Deadly twin bomb attack strikes police near Istanbul stadium

World Today

Police Police arrive at the site of an explosion in central Istanbul, Turkey, December 10, 2016. (MURAD SEZER/REUTERS)

Two explosions struck Saturday night outside a major soccer stadium in Istanbul after fans had gone home, in an attack that caused fatalities and wounded at least 20 police officers, Turkish authorities said. A private television channel put the wounded at nearly 70.

CCTV’s Michal Bardavid gave us the latest from Istanbul.

Deadly twin bomb attack strikes police near Istanbul stadium

Two explosions struck Saturday night outside a major soccer stadium in Istanbul after fans had gone home, in an attack that caused fatalities and wounded at least 20 police officers, Turkish authorities said. A private television channel put the wounded at nearly 70.

Turkish President Recep Tayyip Erdogan issued a statement saying “unfortunately we have martyrs and wounded” but did not specify the number.

One of the blasts was thought to be a car bomb and the second appeared to have been caused by a suicide bomber.

Police cordoned off the area as smoke rose from behind the newly built Vodafone Arena Stadium, known colloquially as Besiktas Stadium after the local team and neighborhood. Witnesses also heard gunfire after the explosions.

Police

Police arrive at the site of an explosion in central Istanbul, Turkey, December 10, 2016. (MURAD SEZER/REUTERS)

The first and larger explosion took place about 10:30 p.m. after the home team Besiktas beat visitor Bursaspor 2-1 in the Turkish Super League. Erdogan said the timing of the attack aimed to claim as many lives as possible.

Interior Minister Suleyman Soylu, who gave the initial casualty toll of 20 police officers, rushed from Ankara to Istanbul.

There was no immediate claim of responsibility for the attack. This year, Istanbul has witnessed bombings attributed by authorities to the Islamic State group or claimed by Kurdish militants.

“It is thought to be a car bomb at a point where our special forces police were located, right after the match at the exit where Bursaspor fans” had earlier left, Soylu was quoted as saying by Turkey’s state-run Anadolu Agency. “We have no information on the number of dead. God willing, we hope there won’t be any.”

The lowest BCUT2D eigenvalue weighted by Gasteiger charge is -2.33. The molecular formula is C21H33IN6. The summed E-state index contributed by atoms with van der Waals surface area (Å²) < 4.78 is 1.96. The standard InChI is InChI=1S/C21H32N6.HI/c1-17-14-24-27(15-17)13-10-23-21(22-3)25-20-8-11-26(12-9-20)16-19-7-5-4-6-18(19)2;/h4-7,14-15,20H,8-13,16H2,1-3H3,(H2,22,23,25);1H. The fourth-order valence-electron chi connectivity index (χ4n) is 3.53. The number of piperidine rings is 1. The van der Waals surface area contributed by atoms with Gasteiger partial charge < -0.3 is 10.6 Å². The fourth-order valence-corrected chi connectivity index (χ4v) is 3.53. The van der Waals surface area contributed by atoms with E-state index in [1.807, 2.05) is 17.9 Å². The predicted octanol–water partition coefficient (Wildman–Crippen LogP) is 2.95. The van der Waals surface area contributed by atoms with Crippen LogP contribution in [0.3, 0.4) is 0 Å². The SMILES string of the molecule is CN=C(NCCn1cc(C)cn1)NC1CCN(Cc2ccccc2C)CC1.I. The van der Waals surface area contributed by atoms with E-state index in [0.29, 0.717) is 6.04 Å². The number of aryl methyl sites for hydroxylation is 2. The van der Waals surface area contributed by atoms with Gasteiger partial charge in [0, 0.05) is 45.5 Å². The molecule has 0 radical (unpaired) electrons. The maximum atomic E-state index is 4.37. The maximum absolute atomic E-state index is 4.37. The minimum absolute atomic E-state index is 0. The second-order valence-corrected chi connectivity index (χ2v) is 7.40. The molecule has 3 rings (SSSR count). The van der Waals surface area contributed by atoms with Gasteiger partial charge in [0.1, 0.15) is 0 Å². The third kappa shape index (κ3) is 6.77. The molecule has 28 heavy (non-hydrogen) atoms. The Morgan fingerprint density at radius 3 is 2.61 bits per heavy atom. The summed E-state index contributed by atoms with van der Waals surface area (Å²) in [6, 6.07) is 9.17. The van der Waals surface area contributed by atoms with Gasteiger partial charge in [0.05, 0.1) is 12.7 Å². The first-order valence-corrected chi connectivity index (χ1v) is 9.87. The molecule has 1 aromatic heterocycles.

Speaking later to reporters in Istanbul, he said the first explosion took place on a hill adjacent to and overlooking the stadium. The second explosion struck Macka Park and was believed to be a suicide bomb.

Two young boys were playing guitar on a hill nearby when the blasts occurred:

The private NTV channel reported that the target of the first attack was a bus for riot police and said nearly 70 wounded were taken to hospitals.

Police tend to wounded at the site of an explosion in central Istanbul, Turkey, December 10, 2016.  (MURAD SEZER/REUTERS)

Police tend to wounded at the site of an explosion in central Istanbul, Turkey, December 10, 2016. (MURAD SEZER/REUTERS)

Television images showed more than a dozen ambulances on a street hugging the stadium and a police helicopter flying overhead with its searchlights on. The window glass of nearby buildings was shattered by the blasts and coated the pavement. Investigators, including Istanbul Police Chief Mustafa Caliskan, were quickly on the scene.

The Besiktas sports club “strongly condemned” terrorism and the attack in a statement posted on its website.

Bursaspor said none of the wounded were fans and issued a statement saying “we wish a speedy recovery to our wounded citizens.”

Flaming vehicle at site of bomb blast in Istanbul, Turkey. (MURAD SEZER/REUTERS)

Flaming vehicle at site of bomb blast in Istanbul, Turkey. (MURAD SEZER/REUTERS)

Turkey’s radio and television board issued a temporary coverage ban citing national security concerns. It said “to avoid broadcasts that can result in public fear, panic or chaos, or that will serve the aims of terrorist organizations.”

Prime Minister Binali Yildirim and Istanbul Governor Vasip Sahin were also notified about the attack, Anadolu said.

Story by The Associated Press.